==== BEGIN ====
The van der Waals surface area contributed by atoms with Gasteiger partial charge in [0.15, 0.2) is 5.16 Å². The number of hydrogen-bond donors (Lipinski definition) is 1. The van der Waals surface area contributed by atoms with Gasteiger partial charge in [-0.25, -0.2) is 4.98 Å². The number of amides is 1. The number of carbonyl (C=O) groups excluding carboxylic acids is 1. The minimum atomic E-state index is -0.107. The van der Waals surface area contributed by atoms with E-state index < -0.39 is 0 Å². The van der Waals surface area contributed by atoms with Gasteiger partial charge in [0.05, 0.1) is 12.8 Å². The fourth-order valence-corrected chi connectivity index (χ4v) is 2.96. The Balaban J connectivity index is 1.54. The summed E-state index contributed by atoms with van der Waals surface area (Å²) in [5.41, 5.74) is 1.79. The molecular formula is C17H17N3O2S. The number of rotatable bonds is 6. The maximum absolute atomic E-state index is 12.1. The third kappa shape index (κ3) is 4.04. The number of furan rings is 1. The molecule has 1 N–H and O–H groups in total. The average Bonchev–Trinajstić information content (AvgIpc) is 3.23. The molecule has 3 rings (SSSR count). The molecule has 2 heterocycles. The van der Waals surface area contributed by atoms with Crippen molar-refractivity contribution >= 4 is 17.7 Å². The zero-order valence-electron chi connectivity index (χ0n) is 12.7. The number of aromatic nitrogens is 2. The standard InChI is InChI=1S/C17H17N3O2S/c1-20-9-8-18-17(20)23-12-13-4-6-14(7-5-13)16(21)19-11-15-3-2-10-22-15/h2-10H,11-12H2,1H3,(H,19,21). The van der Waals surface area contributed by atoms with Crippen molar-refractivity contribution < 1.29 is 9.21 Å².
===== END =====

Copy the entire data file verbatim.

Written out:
The van der Waals surface area contributed by atoms with Gasteiger partial charge in [0.15, 0.2) is 5.16 Å². The number of hydrogen-bond donors (Lipinski definition) is 1. The van der Waals surface area contributed by atoms with Gasteiger partial charge in [-0.25, -0.2) is 4.98 Å². The number of amides is 1. The number of carbonyl (C=O) groups excluding carboxylic acids is 1. The minimum atomic E-state index is -0.107. The van der Waals surface area contributed by atoms with E-state index < -0.39 is 0 Å². The van der Waals surface area contributed by atoms with Gasteiger partial charge in [0.05, 0.1) is 12.8 Å². The fourth-order valence-corrected chi connectivity index (χ4v) is 2.96. The Balaban J connectivity index is 1.54. The summed E-state index contributed by atoms with van der Waals surface area (Å²) in [5.41, 5.74) is 1.79. The molecular formula is C17H17N3O2S. The number of rotatable bonds is 6. The maximum absolute atomic E-state index is 12.1. The third kappa shape index (κ3) is 4.04. The number of furan rings is 1. The molecule has 1 N–H and O–H groups in total. The average Bonchev–Trinajstić information content (AvgIpc) is 3.23. The molecule has 3 rings (SSSR count). The molecule has 2 heterocycles. The van der Waals surface area contributed by atoms with Crippen molar-refractivity contribution >= 4 is 17.7 Å². The zero-order valence-electron chi connectivity index (χ0n) is 12.7. The number of aromatic nitrogens is 2. The standard InChI is InChI=1S/C17H17N3O2S/c1-20-9-8-18-17(20)23-12-13-4-6-14(7-5-13)16(21)19-11-15-3-2-10-22-15/h2-10H,11-12H2,1H3,(H,19,21). The van der Waals surface area contributed by atoms with Crippen molar-refractivity contribution < 1.29 is 9.21 Å².